Emperor Akihito reflected on his 30 years on the Chrysanthemum Throne at a news conference held to mark his 85th birthday on Dec. 23. (Provided by the Imperial Household Agency)

Emperor Akihito reflected on his 30 years on the Chrysanthemum Throne in an emotional news conference that was held ahead of the national holiday that falls on Dec. 23 to celebrate his 85th birthday.

With his abdication scheduled for April 30, the 16-minute news conference held on Dec. 20 was his last for the national holiday. Akihito has held such news conferences almost every year since he became emperor in 1989, heralding the start of the Heisei Era.

Noting that his elder son, Crown Prince Naruhito, will take over as emperor from May 1, Akihito choked up and said, "As I come to the end of my journey as emperor, I would like to thank from the bottom of my heart the many people who accepted and continued to support me."

He also reflected on his role as symbol of the state and said, "I intend to carry out my duties in that capacity and shall continue to contemplate this question as I perform my day-to-day duties until the day of my abdication."

Akihito also spent much of the news conference reflecting on peace as he is the last emperor with direct experience of World War II.

Not forgetting that the peace and prosperity enjoyed by Japan after the war was built on the countless lived lost during the conflict and the numerous sacrifices made by the people since then, he said, "I have believed it is important ... to pass on this history accurately to those born after the war."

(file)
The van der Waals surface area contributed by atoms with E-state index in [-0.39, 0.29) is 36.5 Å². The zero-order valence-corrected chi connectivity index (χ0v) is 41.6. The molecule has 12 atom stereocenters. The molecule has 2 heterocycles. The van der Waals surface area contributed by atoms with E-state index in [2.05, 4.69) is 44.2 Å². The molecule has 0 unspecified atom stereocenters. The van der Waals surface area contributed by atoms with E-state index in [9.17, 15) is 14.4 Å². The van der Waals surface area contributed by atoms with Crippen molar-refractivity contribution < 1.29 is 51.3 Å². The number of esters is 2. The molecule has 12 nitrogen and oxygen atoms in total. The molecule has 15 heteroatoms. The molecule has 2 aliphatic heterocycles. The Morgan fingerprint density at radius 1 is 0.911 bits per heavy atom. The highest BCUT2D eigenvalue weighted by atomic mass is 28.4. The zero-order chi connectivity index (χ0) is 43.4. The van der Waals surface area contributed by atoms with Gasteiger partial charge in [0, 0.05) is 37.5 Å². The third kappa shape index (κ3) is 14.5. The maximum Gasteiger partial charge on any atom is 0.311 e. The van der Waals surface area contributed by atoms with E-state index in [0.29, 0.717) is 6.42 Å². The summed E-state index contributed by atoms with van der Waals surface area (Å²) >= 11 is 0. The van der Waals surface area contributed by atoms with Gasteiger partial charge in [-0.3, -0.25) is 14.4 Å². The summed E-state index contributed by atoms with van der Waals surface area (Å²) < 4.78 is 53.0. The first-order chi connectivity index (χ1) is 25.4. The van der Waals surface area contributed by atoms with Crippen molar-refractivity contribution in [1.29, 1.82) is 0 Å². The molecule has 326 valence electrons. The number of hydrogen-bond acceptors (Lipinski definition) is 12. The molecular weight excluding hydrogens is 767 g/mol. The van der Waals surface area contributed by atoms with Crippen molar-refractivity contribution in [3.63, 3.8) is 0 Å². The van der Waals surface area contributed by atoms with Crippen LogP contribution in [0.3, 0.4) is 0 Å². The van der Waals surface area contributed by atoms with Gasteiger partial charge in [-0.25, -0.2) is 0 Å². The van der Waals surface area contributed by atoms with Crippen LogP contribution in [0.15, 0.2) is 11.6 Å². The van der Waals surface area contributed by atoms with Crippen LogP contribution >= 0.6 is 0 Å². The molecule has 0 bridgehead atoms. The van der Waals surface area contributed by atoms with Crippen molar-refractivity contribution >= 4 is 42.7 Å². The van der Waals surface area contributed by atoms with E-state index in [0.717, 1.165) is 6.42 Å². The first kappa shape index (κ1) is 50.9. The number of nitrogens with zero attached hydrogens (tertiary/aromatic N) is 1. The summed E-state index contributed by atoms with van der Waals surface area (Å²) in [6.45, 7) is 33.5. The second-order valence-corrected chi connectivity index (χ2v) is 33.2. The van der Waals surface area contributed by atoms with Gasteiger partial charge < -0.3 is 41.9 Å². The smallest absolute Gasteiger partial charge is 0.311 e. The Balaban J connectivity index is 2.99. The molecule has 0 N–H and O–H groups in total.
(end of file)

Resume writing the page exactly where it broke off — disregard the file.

Reflecting on his reign, he added, "It gives me deep comfort that the Heisei Era is coming to an end, free of war in Japan."

He also spoke about Okinawa, which he has visited on 11 occasions, noting that it "has experienced a long history of hardships."

Describing how he and Empress Michiko have tried to understand the history and culture of the nation's southernmost prefecture, Akihito said, "We are committed to continue to care for the sacrifices that the people of Okinawa have endured over the years, and that commitment will remain unchanged in the future."

Akihito also mentioned the many natural disasters that have occurred during the Heisei Era. Touching upon the many lives lost and damage caused by those disasters, he said, "I have no words to describe the deep sadness I feel when I think of this."

But, he added, "I have been heartened to see that, in the face of such difficulties, the spirit of volunteering ... is growing among the people and that the awareness of disaster preparedness and the capacity to respond to disasters are increasing."

With the imperial couple to mark their 60th wedding anniversary in April, Akihito said he felt "a bond of deep trust" with Michiko.

"I am also truly grateful to the empress, who herself was once one of the people, but who chose to walk this path with me, and over 60 long years continued to serve with great devotion both the imperial family and the people of Japan," he said.

Akihito also had words for his two sons, Naruhito and Prince Fumihito, who will serve as crown prince once his older brother ascends the Chrysanthemum Throne.

"I think that, while carrying on the traditions of the imperial family, they will continue to walk their paths, keeping pace with the ever-changing society," Akihito said.